Simple Solutions to a Complex Crime Problem

My dinner companion asked me how I felt about crime in New York City, a topic that comes up more often these days not only among New Yorkers but also from others when they learn I live in Brooklyn. The question usually implies that New York crime is rampant, and the city is dangerously unsafe.

I want to reply, “Of course, crime is prevalent in New York; we have all these people working in the financial industries.” But, of course, that’s not the kind of crime they are talking about. They are speaking of the kinds of crimes that are committed on the streets that aren’t Wall Street.

When a non-New Yorker makes comments about the city’s crime, I assume I am talking with a person who watches a lot of Fox News, but I know that that is not true for my crime-commenting NYC friends, who certainly are not conservative. I ask my fellow residents whether they or family members or even acquaintances have been recent crime victims, and uniformly the answer has been no. I remember a time some years ago when that same question would have produced recitals of victimhood.

Even though untouched personally by crime, many of my friends know people or are among those people who won’t ride the subways because of perceived rampant crime. And this highlights some of the special relationship between crime and New Yorkers. I have friends who choose other means of transportation over the subway, but I also know people who will not enter the trains under any circumstances. Period. It’s true: if you ride the subways enough, you will see untoward things. True now. True always. Have the bad incidents increased dramatically? I don’t know but not in my personal experience. A friend who recently gave up the subways did it at a time that transit officials maintained that crime had not increased on the trains. But it was also at a time when local news outlets increasingly reported subway crimes. It certainly seemed that danger had increased on the trains, whether it had or not. Think, though. If you are or have been a commuter or an otherwise regular user of a car, how often during the last several months, did the news media report about a serious accident on your network of roads? How often did you witness or were told about a dangerous incident—a car suddenly cutting in front of another one to make an exit or weaving about or tailgating or driving too fast? My guess is that scary road incidents in Atlanta and Dallas and many other places far exceed the dangerous incidents on the New York subway. Someone can check this out for me, but I believe that more people are killed and hurt in car accidents in this country than they are in crimes. Few people, however, decide not to drive because of highway violence even though they are much more likely to die or be injured that way than a New Yorker is by a subway or street crime. I am not immune to these patterns. Like most of us, I am not good at assessing risk. Even though I intellectually know that if I die or am hurt violently, it is more likely to be on my drive to Pennsylvania than on the subway, the report of a subway crime makes me feel more vulnerable and concerned for my safety than seeing the remains of a car crash on Route 280.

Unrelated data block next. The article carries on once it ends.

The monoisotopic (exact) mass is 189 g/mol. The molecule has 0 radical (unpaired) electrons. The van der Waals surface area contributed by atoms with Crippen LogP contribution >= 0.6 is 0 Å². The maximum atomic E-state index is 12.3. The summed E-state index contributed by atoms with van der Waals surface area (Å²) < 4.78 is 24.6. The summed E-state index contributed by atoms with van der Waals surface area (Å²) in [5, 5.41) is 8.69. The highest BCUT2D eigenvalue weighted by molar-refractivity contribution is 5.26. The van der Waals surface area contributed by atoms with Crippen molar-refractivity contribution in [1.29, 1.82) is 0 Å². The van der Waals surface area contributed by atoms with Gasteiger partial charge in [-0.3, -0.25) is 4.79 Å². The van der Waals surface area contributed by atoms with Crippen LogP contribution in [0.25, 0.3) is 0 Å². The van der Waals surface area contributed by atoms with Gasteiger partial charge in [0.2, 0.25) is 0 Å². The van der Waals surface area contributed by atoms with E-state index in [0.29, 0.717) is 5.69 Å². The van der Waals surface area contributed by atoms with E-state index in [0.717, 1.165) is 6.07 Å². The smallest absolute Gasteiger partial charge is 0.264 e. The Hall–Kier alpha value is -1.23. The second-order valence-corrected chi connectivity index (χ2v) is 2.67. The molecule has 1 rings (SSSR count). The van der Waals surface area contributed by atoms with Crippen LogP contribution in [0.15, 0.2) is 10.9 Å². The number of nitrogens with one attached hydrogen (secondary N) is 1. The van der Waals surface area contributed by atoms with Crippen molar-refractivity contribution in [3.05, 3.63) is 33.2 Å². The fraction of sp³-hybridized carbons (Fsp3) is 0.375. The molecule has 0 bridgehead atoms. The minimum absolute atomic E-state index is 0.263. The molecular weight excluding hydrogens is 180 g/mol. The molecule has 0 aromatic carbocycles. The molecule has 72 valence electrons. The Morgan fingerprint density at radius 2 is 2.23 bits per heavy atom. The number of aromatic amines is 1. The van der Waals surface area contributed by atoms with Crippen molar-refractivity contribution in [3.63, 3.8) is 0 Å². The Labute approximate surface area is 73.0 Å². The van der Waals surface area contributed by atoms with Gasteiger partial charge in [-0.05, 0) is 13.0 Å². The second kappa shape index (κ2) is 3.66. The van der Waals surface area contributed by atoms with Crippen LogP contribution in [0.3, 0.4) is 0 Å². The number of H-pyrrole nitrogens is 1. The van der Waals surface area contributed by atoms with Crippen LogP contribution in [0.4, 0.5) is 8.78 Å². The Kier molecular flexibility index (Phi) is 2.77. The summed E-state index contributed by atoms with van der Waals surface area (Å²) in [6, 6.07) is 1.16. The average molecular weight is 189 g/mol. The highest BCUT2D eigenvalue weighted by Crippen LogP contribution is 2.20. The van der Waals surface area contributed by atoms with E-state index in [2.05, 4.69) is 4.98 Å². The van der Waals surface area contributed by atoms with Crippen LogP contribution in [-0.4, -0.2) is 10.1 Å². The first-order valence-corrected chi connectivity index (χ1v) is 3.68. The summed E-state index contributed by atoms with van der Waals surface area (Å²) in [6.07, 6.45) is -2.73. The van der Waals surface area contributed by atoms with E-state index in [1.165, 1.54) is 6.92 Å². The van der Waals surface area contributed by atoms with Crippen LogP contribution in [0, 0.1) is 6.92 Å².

There is, of course, crime in New York City that causes concerns and perhaps it has increased recently, but statistics show that the New York crime rate is lower than in other major cities and much lower than it was a generation ago. However New Yorkers, regular Americans, and news media don’t talk about other cities as much as they do about New York. A lot of weird and bad things can, and perhaps generally do, happen each week in New York, but I wonder if we collected all the similar news from places with a comparable population, whether we would find nearly as many weird and frightening things. For example, if each week you heard all that kind of news from all parts of Wisconsin, would you feel that Wisconsin is a dangerous place to live? The local paper from my birthplace reported that there was a shooting this last week in Sheboygan, which contains a tiny fraction of the state’s population. How many similar violent episodes were there in the entire state, and how would that compare to New York? I saw a report recently that there had been two mass shootings this year in New York City (population 8.4 million). Bad, yes. However, Wisconsin (population 5.9 million) had six; Colorado (6.0 million) had five; and Louisiana (4.6 million) had nine. But because one of the mass shootings in New York occurred on a subway in Brooklyn, it got national coverage. Most mass shootings don’t even make more than the local news these days.

Even with these statistics, we don’t tend to ask whether Wisconsin is dangerous and crime ridden. We might ask that about specific places in the state, but the state covers too much territory to think about it in those terms. The Janesville resident is unlikely to be concerned about a shooting in Wausau or Rhinelander. It may be surprising to you that the homicide rate in Florida is higher than it is in New York. But Florida encompasses many more square miles than New York City, and so you are only concerned about the small area of the state in which you live or where you visit. Similarly, a robbery or even a killing in the East Tremont section of the Bronx does not affect me. I don’t believe I have ever been there, and I can’t see how the event can make my life more dangerous. However, it will make it into the New York crime statistics, and when I see that crime is increasing in the city, it can make me feel more apprehensive even when few, if any, of the crimes truly affect me.

(continued September 23)